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African Americans in Richmond

National Museum of American History

African Americans in Richmond

National Museum of American History

African Americans in Richmond

National Museum of American History

African Americans in Richmond

National Museum of American History

African American History

National Museum of African American History and Culture
A black-and-white photograph of a man speaking from a podium during a dinner recognizing Hugh Mulzac for being named a naval captain after 22 years of naval service. Mulzac is seated next to the podium at bottom right.

African American Man

National Museum of American History

African American Woman

National Museum of American History

Famous African Americans; Alex Haley

National Museum of American History

Famous African Americans; Rosa Parks

National Museum of American History

25th Annual African American Day Parade poster

National Museum of African American History and Culture
Poster with green geometric lines across the top and bottom. Between the lines, taking up the majority of the front, is red and black text [25th ANNUAL/AFRICAN-AMERICAN/DAY PARADE/(Largest Black Parade In America)/Sunday, September 26, 1993/at 1:00 P.M. in HARLEM/PARADE ROUTE:/111th St. & Adam Clayton Powell Jr. Blvd. to 142nd Street/MORGAN STATE UNIVERSITY BAND/GRAMBLING COLLEGE BAND/WE ARE URGING BLACK ORGANIZATIONS/TO COME OUT AND MARCH/For further information contact:/ABE SNYDER or GEORGE BROWN at (212) 348-3080/African American Day Parade, Inc./1 West 125th Street, Room 208/New York, N.Y. 10027/"MARCH WITH DIGNITY AND PRIDE"/THIS IS YOUR DAY!].

African-American Consumer and Business Magazine

National Museum of African American History and Culture
Magazine with a large color photograph of Dr. Benjamin F. Chavis, Jr. and Minister Louis Farrakhan. The image shows both men standing with Chavis on the left and Farrakhan on the right. Both men are dressed in suits and bow ties. The men stand in an interior room with chairs and small flags resting on the window sills. Behind the men is a palm plant. In the top left of the cover, behind the men, is the partial title of the publication [African-American/CONSUMER]. The word "consumer" is in large red and black letters. In the upper right corner in black text is the date, location, price, and a continuation of the publication title [NOVEMBER"/"DECEMBER 1995/WASHINGTON METRO BALITMORE/NORTHERN VIRGINIA/$3.00/and Business/Magazine]. Down the left side in red and yellow text is the publication's featured article [Million/Man/March/Peaceful/Rally/Makes/History]. On the lower right side is additional text in green and red [Message To/The Masses/Lead,/Follow/or Get/Out Of/The Way!]. Along the bottom of the image is the image caption in black text [Dr. Benjamin F. Chavis, Jr. Honorable Minister Louis Farrakhan]. The entire image as well as all the text is contained within a yellow border on a black background.

Celebrating African American History and Culture

Smithsonian Libraries
In celebration of the opening of the National Museum of African American History and Culture this weekend, we’ve put together a special digital collection of titles related to the African American experience.  Many of these books come from our National Museum of African American History and Culture Library, which will open in the museum later more »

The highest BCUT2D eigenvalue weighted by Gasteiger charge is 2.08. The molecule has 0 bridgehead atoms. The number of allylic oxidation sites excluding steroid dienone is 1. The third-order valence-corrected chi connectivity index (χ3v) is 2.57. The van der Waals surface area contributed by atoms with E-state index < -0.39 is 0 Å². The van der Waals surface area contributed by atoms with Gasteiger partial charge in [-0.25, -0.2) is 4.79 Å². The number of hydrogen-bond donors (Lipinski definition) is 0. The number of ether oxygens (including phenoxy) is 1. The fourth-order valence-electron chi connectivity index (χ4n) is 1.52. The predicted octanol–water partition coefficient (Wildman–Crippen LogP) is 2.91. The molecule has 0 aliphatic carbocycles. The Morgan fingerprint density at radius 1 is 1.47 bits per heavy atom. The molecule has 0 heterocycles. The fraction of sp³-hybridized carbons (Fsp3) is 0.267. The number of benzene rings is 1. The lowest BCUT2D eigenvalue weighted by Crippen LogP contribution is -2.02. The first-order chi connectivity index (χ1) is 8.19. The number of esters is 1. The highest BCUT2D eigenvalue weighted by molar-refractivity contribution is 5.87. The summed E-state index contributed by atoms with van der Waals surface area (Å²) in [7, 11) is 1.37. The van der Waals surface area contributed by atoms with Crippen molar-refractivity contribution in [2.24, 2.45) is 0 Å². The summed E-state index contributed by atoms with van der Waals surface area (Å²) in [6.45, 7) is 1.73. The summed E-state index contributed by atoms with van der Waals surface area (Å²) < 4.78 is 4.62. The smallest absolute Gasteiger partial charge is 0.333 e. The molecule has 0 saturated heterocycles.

African Americans for Gore Lieberman 2000

National Museum of American History

African-American Train Porter

National Museum of American History

African-American Banjo

National Museum of American History
This banjo was made by an unknown maker in the United States around 1835-1865. It has undergone considerable scrutiny and analysis at the Smithsonian because of its attribution to American slave origins. So far, studies have been inconclusive. While the sun design carved on the body may have African origins, the polygonal shape, wood top (instead of a skin), and carved head pegbox lie outside the traditions of banjos brought to America by Africans. Nevertheless, the instrument was likely made by someone familiar with Black culture.

African-American farm workers

National Museum of American History

Three African American men

National Museum of American History

Smithsonian African American Film Fest

National Museum of African American History and Culture
Starting October 24, cinema, history, and culture will collide at the first-ever Smithsonian African American Film Festival. Over the course of the week, the festival will celebrate African American visual culture and film, offering attendees an unparalleled opportunity to explore cinematic works by some of the brightest emerging and veteran filmmakers, alongside other historic and lesser-known films that tell the stories of Black experiences in America. Here’s a taste of what’s in store—get the details (and your tickets!) at aafilmfest.si.edu. #APeoplesJourney #AAFilmFest

African-American Children in Mississippi

National Museum of American History
African-American Children in Mississippi by Marc St. Gil; four smiling African-American children, two boys and two girls, on porch of a duplex home; two girls are seated on top step of porch and two boys are standing in the open doorway of the home; tricycle, meterboxes, chair

African-American Children outside Tent

National Museum of American History

African American girl outside home

National Museum of American History

African-American baby girl

National Museum of American History

African American family portrait

National Museum of American History

African-American Shack in Florida

National Museum of American History
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